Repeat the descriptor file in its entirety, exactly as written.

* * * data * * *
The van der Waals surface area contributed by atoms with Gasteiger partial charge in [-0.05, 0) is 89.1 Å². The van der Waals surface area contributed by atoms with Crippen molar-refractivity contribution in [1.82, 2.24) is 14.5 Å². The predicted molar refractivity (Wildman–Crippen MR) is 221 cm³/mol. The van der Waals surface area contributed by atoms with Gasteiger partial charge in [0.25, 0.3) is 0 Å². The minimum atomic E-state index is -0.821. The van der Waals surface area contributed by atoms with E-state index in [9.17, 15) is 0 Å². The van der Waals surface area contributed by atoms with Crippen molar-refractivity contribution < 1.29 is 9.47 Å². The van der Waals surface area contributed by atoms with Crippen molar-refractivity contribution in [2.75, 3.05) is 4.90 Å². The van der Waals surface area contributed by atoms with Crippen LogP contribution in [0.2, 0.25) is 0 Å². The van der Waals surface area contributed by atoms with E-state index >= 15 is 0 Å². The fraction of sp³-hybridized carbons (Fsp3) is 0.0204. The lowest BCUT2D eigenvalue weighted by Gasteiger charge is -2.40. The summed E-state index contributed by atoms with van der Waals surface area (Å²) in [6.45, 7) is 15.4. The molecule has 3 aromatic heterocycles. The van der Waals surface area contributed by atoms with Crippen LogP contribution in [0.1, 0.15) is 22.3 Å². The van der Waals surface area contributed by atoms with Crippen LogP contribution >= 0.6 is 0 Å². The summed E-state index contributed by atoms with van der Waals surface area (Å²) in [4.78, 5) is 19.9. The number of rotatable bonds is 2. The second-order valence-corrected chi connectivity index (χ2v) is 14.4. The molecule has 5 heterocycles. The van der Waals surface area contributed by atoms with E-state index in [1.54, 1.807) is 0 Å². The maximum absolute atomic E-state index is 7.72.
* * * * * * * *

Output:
The van der Waals surface area contributed by atoms with Gasteiger partial charge in [-0.05, 0) is 89.1 Å². The van der Waals surface area contributed by atoms with Crippen molar-refractivity contribution in [1.82, 2.24) is 14.5 Å². The predicted molar refractivity (Wildman–Crippen MR) is 221 cm³/mol. The van der Waals surface area contributed by atoms with Gasteiger partial charge in [0.25, 0.3) is 0 Å². The minimum atomic E-state index is -0.821. The van der Waals surface area contributed by atoms with E-state index in [9.17, 15) is 0 Å². The van der Waals surface area contributed by atoms with Crippen molar-refractivity contribution < 1.29 is 9.47 Å². The van der Waals surface area contributed by atoms with Crippen molar-refractivity contribution in [2.75, 3.05) is 4.90 Å². The van der Waals surface area contributed by atoms with Crippen LogP contribution in [0.2, 0.25) is 0 Å². The van der Waals surface area contributed by atoms with E-state index >= 15 is 0 Å². The fraction of sp³-hybridized carbons (Fsp3) is 0.0204. The lowest BCUT2D eigenvalue weighted by Gasteiger charge is -2.40. The summed E-state index contributed by atoms with van der Waals surface area (Å²) in [6.45, 7) is 15.4. The molecule has 3 aromatic heterocycles. The van der Waals surface area contributed by atoms with Crippen LogP contribution in [0.1, 0.15) is 22.3 Å². The van der Waals surface area contributed by atoms with Crippen LogP contribution >= 0.6 is 0 Å². The summed E-state index contributed by atoms with van der Waals surface area (Å²) in [4.78, 5) is 19.9. The number of rotatable bonds is 2. The second-order valence-corrected chi connectivity index (χ2v) is 14.4. The molecule has 5 heterocycles. The van der Waals surface area contributed by atoms with E-state index in [1.54, 1.807) is 0 Å². The maximum absolute atomic E-state index is 7.72.